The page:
From writing term papers to uploading assignments on university network systems (e.g., Blackboard), computers have become an essential school supply for modern students, particularly for graduate students who spend significant amounts of time conducting research online. Because of the limited space in most grad students’ living quarters and the increasingly mobile trend in technology, most grad students prefer portable laptops to stationary desktops. With the overwhelming number of laptops currently available on the market, many grad students (particularly those who are not computer science majors) struggle to determine which laptop is best for grad school. If you are planning to purchase a laptop for grad school but are unsure which laptop is best for you, consider the following:

Budget

Most grad students struggle to buy good quality food, much less to buy good quality computers. Spending too little on a laptop can eventually lead to spending more money on costly repairs or upgrades, but spending too much might only get you technological luxuries that you may never use. According to Case (2012), “[t]he sweet spot for performance and durability seems to be between $800 and $1,200” (n.p.). If this price range seems out of your budget, consider saving before you purchase. You could also check with your university to see if you qualify for any technological discounts, deals, or reimbursements.

Weight/Durability

A typical grad student easily lugs around between 20 and 30 pounds of textbooks and other supplies each day, so you should look for a laptop that not only has all the features necessary for graduate study but also won’t break your back on hour 14 of a 15-hour day. Fortunately, the variety of ultrabooks and other ultraportable laptops currently available provides grad students with a range of options for lightweight laptops (e.g., less than 4 pounds). However, you will also need to consider the durability of the laptop (e.g., sturdiness of the screen and screen hinges, case, etc.), which will likely be in the same backpack with the 20 to 30 pounds of textbooks; only you can determine the right weight-to-durability ratio for your everyday needs.

Usability/Display

You should consider the usability/display of a laptop concurrently with its weight/durability. For example, ultrabooks may weigh less than do other laptops, but often the lighter weight of ultrabooks is at the sacrifice of screen and keyboard size, which may not seem like a big deal until you sit down to write a 200-page dissertation. If you are trying to determine what works best for you during your graduate study in terms of laptop usability and display, you could ask yourself the following: Can you easily read text on the laptop screen without eye strain? Can you type efficiently and comfortably on the keyboard?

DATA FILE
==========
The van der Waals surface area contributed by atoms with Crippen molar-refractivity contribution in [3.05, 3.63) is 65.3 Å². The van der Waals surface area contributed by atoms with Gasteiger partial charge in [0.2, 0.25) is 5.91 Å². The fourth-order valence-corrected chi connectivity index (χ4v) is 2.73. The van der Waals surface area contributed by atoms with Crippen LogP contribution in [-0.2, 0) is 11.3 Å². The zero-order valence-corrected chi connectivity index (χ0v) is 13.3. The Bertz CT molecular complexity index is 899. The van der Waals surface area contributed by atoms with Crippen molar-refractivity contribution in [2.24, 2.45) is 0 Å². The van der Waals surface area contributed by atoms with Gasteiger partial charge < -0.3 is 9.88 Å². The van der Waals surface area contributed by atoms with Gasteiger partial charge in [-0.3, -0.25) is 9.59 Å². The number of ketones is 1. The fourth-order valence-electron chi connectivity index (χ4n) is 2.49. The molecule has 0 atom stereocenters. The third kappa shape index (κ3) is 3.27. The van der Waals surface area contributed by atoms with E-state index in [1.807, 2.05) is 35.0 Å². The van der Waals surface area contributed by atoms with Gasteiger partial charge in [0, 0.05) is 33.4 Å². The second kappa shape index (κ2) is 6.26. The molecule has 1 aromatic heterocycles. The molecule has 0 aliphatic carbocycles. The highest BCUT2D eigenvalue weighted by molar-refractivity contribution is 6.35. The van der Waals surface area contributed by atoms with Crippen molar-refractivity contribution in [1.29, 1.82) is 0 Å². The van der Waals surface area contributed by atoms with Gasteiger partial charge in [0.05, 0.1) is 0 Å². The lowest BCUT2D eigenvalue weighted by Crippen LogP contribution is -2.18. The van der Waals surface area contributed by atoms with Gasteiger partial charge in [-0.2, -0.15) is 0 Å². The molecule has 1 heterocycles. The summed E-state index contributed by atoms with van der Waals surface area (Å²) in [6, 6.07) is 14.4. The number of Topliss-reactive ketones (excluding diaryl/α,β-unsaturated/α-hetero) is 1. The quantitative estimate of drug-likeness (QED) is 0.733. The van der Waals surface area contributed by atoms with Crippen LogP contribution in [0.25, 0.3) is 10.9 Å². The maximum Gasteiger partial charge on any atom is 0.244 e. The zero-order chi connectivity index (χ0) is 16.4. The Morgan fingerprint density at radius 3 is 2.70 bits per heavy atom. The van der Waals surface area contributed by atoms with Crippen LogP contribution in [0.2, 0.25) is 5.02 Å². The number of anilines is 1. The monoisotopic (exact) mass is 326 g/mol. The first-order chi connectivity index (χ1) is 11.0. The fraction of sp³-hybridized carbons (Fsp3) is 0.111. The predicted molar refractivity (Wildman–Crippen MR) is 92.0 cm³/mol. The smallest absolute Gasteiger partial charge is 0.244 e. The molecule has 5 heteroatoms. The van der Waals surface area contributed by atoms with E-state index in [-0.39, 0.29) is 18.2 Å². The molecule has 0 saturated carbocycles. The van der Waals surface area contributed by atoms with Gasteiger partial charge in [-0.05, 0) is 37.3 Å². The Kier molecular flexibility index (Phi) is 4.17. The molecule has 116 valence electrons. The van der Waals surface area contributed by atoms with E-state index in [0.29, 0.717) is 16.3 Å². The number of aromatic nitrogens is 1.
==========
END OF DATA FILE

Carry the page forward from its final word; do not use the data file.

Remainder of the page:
Operating System

One of the major challenges that grad students face in submitting documents to professors, universities, journals, conferences, etc., is software incompatibility, particularly between Mac and PC operating systems, between Windows-based and other types of operating systems, and between conflicting versions of software in the same operating system (e.g., different versions of Microsoft Word). To avoid software incompatibility, some universities actually prohibit students from using Macs and non-Widows operating systems for university-related submissions. Therefore, you should probably stick to a Windows-based operating system on a PC when you purchase your laptop for grad school.

Other Features

Other features that you might want to consider when purchasing a laptop for grad school include the following: number of USB ports (the more the merrier), graphics/optical/audio capabilities (especially if you plan to stream videos or games), fans to control heat, screen resolution, battery life, memory (but don’t let this be a determining factor because memory is easy to upgrade), and an Ethernet port (in case you don’t have access to Wi-Fi). When you are considering these features, remember that your laptop should be optimized for work, not for play. For example, if you are torn between one laptop with great graphics/optical/audio capabilities that has a short battery life and another laptop without great graphics/optical/audio capabilities that has a longer battery life, you should probably choose the latter to improve the workability of your laptop (unless, of course, your work involves manipulating electronic graphics and audio).

Case, L. (2012). Laptops for back-to-school: How to make the right choice. Retrieved from http://www.pcworld.com/article/260418/laptops_for_back_to_school_how_to_make_the_right_choice.html

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